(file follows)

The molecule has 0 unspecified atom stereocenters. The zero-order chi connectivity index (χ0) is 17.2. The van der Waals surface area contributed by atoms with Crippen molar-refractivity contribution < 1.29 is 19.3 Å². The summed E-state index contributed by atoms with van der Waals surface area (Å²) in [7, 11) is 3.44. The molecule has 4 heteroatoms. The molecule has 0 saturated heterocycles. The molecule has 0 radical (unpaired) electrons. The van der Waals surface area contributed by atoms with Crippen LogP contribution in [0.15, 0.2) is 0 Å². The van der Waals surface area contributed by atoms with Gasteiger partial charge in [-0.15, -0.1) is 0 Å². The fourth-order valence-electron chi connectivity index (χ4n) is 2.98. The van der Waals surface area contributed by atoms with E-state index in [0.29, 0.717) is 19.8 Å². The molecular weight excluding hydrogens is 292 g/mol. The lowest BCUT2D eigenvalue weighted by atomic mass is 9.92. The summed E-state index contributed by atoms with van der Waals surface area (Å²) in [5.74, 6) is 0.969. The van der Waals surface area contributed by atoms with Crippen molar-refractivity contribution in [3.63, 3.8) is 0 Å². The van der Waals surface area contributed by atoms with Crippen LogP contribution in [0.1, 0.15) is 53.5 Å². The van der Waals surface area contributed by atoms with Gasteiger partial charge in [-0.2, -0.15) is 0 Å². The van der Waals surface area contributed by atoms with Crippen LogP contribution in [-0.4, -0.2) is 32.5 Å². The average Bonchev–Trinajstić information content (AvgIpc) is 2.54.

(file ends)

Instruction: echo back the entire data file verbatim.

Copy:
The molecule has 0 unspecified atom stereocenters. The zero-order chi connectivity index (χ0) is 17.2. The van der Waals surface area contributed by atoms with Crippen molar-refractivity contribution < 1.29 is 19.3 Å². The summed E-state index contributed by atoms with van der Waals surface area (Å²) in [7, 11) is 3.44. The molecule has 4 heteroatoms. The molecule has 0 saturated heterocycles. The molecule has 0 radical (unpaired) electrons. The van der Waals surface area contributed by atoms with Crippen LogP contribution in [0.15, 0.2) is 0 Å². The van der Waals surface area contributed by atoms with Gasteiger partial charge in [-0.15, -0.1) is 0 Å². The fourth-order valence-electron chi connectivity index (χ4n) is 2.98. The van der Waals surface area contributed by atoms with E-state index in [0.29, 0.717) is 19.8 Å². The molecular weight excluding hydrogens is 292 g/mol. The lowest BCUT2D eigenvalue weighted by atomic mass is 9.92. The summed E-state index contributed by atoms with van der Waals surface area (Å²) in [5.74, 6) is 0.969. The van der Waals surface area contributed by atoms with Crippen molar-refractivity contribution in [3.63, 3.8) is 0 Å². The van der Waals surface area contributed by atoms with Crippen LogP contribution in [0.1, 0.15) is 53.5 Å². The van der Waals surface area contributed by atoms with Gasteiger partial charge in [-0.2, -0.15) is 0 Å². The van der Waals surface area contributed by atoms with Crippen LogP contribution in [-0.4, -0.2) is 32.5 Å². The average Bonchev–Trinajstić information content (AvgIpc) is 2.54.